A common trait in people with busy lifestyles is they tend to either skip breakfast, or grab something from Starbucks on the way, eating as they walk, ride or drive to work, and let’s face it, most things we grab from coffee shops aren’t packed full of nutrients.
Waking up earlier in the morning means you have more time to enjoy a healthy breakfast containing all the nutrients you need to see you through till lunch. This will help you to resist that biscuit tin in the office and will mean that you have more fuel to get your job done efficiently without feeling sluggish.
7. Brain Function
When you wake up in the morning, it can take a little while for your brain to catch up fully. So, if you’re someone who dives out of bed, washes up, gets dressed, and does a last-minute dash to the subway, chances are that by the time you get to work, you’ll still be in that state of groggy discombobulation.
Getting out of bed an hour or two before you need to be ready to leave the house gives your brain a chance to catch up with your body and come to terms with the day before you throw yourself into work half asleep.
8. Positive Thoughts and Mindfulness
Many early risers claim that waking up at the crack of dawn gives them a sense of well-being, makes them feel happier and more optimistic about the world around them, and gives them the confidence to complete any tasks. If you make waking up early a part of your life, this is a feeling that you will be likely to experience in your life.
Waking up quite early is sometimes not done on purpose, and if you haven’t gone to bed early enough, rising early will mean you’re not getting the correct hours of sleep.
Not getting enough sleep is going to be damaging. It can affect your physical health and cause problems such as fatigue, stress, depression, irritability, and mental health conditions. So, if you haven’t managed to sleep until the early morning hours, then it’s not recommended to set your alarm for 6:00 am.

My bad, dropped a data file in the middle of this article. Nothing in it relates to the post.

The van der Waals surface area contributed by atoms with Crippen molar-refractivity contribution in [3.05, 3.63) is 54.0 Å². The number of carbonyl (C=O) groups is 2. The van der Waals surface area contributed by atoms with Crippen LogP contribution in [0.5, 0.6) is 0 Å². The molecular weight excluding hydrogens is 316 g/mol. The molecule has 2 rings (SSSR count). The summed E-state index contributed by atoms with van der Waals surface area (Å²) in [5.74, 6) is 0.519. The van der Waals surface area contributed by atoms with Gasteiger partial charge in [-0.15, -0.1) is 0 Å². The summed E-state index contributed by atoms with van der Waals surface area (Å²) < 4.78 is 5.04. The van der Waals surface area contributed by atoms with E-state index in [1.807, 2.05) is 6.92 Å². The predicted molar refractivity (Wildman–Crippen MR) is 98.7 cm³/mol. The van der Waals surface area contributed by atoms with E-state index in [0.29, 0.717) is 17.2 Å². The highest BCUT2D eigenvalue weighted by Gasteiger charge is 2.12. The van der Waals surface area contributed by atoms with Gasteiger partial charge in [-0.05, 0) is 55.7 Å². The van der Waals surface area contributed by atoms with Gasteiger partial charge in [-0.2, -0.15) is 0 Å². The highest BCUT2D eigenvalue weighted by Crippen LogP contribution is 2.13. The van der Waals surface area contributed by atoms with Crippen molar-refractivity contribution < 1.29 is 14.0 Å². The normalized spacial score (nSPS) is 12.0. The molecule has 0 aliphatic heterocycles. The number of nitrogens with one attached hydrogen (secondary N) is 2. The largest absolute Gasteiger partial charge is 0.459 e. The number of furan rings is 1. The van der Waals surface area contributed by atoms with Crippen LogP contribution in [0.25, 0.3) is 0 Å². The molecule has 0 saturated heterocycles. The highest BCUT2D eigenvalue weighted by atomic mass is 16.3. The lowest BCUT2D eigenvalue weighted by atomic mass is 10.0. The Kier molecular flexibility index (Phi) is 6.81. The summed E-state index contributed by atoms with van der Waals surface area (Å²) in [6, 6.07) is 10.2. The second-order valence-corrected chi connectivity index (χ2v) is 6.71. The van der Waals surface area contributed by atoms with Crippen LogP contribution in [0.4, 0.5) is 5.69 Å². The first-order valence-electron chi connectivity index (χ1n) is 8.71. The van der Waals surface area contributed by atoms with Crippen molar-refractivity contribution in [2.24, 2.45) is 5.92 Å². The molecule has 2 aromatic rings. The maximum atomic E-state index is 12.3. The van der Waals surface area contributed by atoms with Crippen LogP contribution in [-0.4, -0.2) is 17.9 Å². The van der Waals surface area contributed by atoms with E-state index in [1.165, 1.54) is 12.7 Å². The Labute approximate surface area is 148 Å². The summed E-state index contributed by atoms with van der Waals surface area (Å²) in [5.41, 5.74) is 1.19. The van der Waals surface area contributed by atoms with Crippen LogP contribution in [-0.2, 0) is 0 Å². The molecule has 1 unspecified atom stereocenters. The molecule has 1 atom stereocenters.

However, changing your sleeping habits and adapting your sleep schedule can have many health benefits when done correctly. I suggest looking at your hours of work and lifestyle before coming up with a realistic bedtime hour that will mean you can still wake up early without losing valuable sleep hours.
If you already know that your getting too much sleep and find yourself sleeping in every morning despite having had the recommended amount of slumber, there are some things you can do to try and get you out of this habit, such as:
- Get Straight Out of Bed:- Staying lying down in bed, where it’s comfortable and warm, means there is a very likely chance that you’re going to drift off back to sleep; as soon as you hear that alarm ring, get yourself out of bed as quickly as you can.
- Quit Hitting Snooze:- Hitting the snooze button is a massive fail if you’re aiming to wake up early because the likelihood is you won’t do it just once. When you hit snooze and drift back to sleep, your body begins a whole new sleep cycle, meaning you’ll wake up feeling even more groggy than before, making getting out of bed even more challenging. Learn more about how to quit hitting that snooze button.
- Take it Slow:- If you usually get up around 8:00/9:00 am, suddenly expecting to get up at 6:00 am might sound impossible. So instead, do it gradually, week by week, set your alarm half an hour earlier, and ease yourself into waking up early.
- Motivation:- Set yourself a morning routine that you enjoy doing; whether it’s taking a shower, practicing yoga, or taking a morning stroll, doing something you like will motivate you to get up and out of bed. Concentrate on the positive factors of waking up early.